Mavic Haute Route Riders Raise $50,000 for the Team Type 1 Foundation
“Exercise is the billion dollar drug that never gets prescribed,” says Phil Southerland, founder of the Team Type 1 Foundation. For the millions of people living with type 1 diabetes worldwide, education, exercise, and reliable access to medical supplies are crucial for saving lives. And TT1’s fundraising efforts and programs continue to inspire and enable those with diabetes to better manage their disease.
Eleven riders participating in the Mavic Haute Route Rockies in support of the Team Type 1 Foundation raised $50,000 for the cause, including Southerland, David Crowe, Stephen Dickinson, Rupert Waterhouse, John Martin, Carolyn Audlilet, Sean Hillock, Kevin Liberacki, Dan Holt, Charlie Rowland, and Matthew Mack. While all members of the Team Novo Nordisk professional cycling team are living and competing with type 1 diabetes, athletes supporting the TT1 Foundation at Mavic Haute Route Rockies have a variety of connections to the cause.
Stephen Dickinson’s wife is his inspiration for raising funds for the TT1 Foundation. “I took a break from cycling, and I was walking in a grocery store one day, and for whatever reason they had a road bike magazine, said Dickinson. “I was flipping through the pages and saw an article about the Haute Route and I thought, ‘What’s this? This is something I’ve always wanted to do.’ So, I re-read the same article for about two weeks, and finally my wife said to me, ‘Just go do it.’ I started researching the event, and along the way saw the type 1 diabetes association, and I thought, holy cow, how can I not do this?!” After completing the 2015 Haute Route Alps, he signed up with TT1 to participate in additional fundraising. “My wife works with a lot of people in the type 1 community on diet and awareness and exercise, and exercise is what Phil promotes. It’s a crucial aspect in dealing with type 1, a good way to control your blood sugars and stay healthy. It builds a mindset of taking care of yourself, so that’s what we try to do in our community, and we have fun doing it.”
Asked how Team Type 1 initially connected with Haute Route, Southerland commented, “In college I was able to connect helping people with diabetes with cycling by using the bike as a platform. Things went well for a number of years, and then I met Haute Route’s CEO, Rémi Duchemin, in 2013. Through the connection with Haute Route we have raised more than $500,000. If you look at the next 5-10 years it’s realistic to say we could ensure everyone in the world has access to medicine, both testing equipment and insulin needed to survive. And second, that we can affect the insurance debacle here in the United States by supporting scholarships to help reduce the financial burden faced by students with diabetes.”
For Matthew Mack, the opportunity to apply cutting-edge technology to the fight against type 1 diabetes led to his involvement with the TT1 Foundation. “I met Phil at the Tour of California in 2016 and we got to talking about the technological challenges of dealing with diabetes, so we worked together to set up a hackathon with Microsoft. We have a hackathon at Microsoft every year, which brings together talent from throughout the company to work on technology challenges we are passionate about. For the first time ever, we were able to develop a dashboard that monitored multiple athletes’ blood sugar levels in real time while they were competing. We prototyped it at the Colorado Classic in 2016.”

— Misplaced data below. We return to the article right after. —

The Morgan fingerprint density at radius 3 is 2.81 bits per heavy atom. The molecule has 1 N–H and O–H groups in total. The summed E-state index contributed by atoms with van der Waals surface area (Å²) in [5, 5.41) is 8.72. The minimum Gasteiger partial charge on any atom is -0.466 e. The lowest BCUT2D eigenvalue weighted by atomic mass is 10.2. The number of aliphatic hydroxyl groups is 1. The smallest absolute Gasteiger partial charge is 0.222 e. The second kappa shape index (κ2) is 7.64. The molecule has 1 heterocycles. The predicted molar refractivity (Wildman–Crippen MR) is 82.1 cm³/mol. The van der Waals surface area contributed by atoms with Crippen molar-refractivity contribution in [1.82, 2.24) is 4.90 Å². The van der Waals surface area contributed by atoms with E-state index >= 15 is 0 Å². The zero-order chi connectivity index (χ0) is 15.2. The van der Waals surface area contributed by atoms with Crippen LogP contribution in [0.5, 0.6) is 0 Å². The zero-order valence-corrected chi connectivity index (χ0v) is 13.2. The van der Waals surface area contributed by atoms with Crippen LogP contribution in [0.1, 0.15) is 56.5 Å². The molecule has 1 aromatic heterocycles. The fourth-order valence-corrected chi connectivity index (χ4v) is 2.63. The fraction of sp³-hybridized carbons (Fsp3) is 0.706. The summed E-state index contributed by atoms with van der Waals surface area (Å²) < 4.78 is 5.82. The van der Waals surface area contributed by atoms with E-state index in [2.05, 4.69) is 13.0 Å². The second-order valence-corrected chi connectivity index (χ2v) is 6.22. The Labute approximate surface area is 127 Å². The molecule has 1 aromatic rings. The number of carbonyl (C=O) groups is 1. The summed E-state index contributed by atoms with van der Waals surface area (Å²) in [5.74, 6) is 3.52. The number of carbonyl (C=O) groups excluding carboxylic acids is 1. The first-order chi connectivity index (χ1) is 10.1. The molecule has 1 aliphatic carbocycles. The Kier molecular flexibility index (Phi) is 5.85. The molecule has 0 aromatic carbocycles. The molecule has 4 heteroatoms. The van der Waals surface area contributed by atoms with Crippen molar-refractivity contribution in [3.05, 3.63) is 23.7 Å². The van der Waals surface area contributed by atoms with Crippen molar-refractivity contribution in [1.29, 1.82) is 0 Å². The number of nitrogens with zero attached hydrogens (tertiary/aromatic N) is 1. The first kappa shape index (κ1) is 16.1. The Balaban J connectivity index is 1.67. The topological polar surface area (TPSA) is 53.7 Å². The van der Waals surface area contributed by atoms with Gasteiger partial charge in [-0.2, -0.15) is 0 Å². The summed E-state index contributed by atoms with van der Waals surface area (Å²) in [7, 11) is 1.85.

Southerland’s long history in the sport of cycling also plays a big role in drawing supporters to events like Mavic Haute Route Rockies. John Martin and David Crowe, avid cyclists and two of Phil Southerland’s longtime friends from Georgia, couldn’t pass up the opportunity to combine their love of cycling and support for the TT1 Foundation.
Rupert Waterhouse may have one of the most interesting stories from within the group of athletes riding Mavic Haute Route Rockies in support of the TT1 Foundation. Before the event he really had no connection to type 1 diabetes. Rather, the veteran of multiple Haute Route events in Europe makes a point of signing up for each event in support of the official charity partner. “When I do something like this I tend to sign up with the official charity,” said Waterhouse. “It’s a bit of extra motivation for the event, and motivation to raise money for charity. And it’s great to be part of a team when you’re doing an Haute Route, and they are certainly that.”
There are additional connections to type 1 diabetes and the TT1 Foundation at Mavic Haute Route Rockies. Charlie Rowland, a pharmaceutical executive riding Team CTS, wears Team Novo Nordisk apparel and raises money for the Team Type 1 Foundation in support of his 4-year-old niece who is living with type 1 diabetes.
Even the Haute Route staff is connected to the TT1 Foundation. Jim Davis, known to many riders as the man shooting finish line photos, was diagnosed with type 1 diabetes following a sport-related injury to his pancreas. Though his doctor initially told him he would need to stop exercising, Davis connected with Team Type 1 and has been successfully managing his diabetes through a combination of insulin, nutrition, and cycling. He completed both the Haute Route Alps and the 2017 Mavic Haute Route Rockies.
If you would like to help Phil Southerland and the Team Type 1 Foundation fight the disparity in diabetes care around the world, please donate now.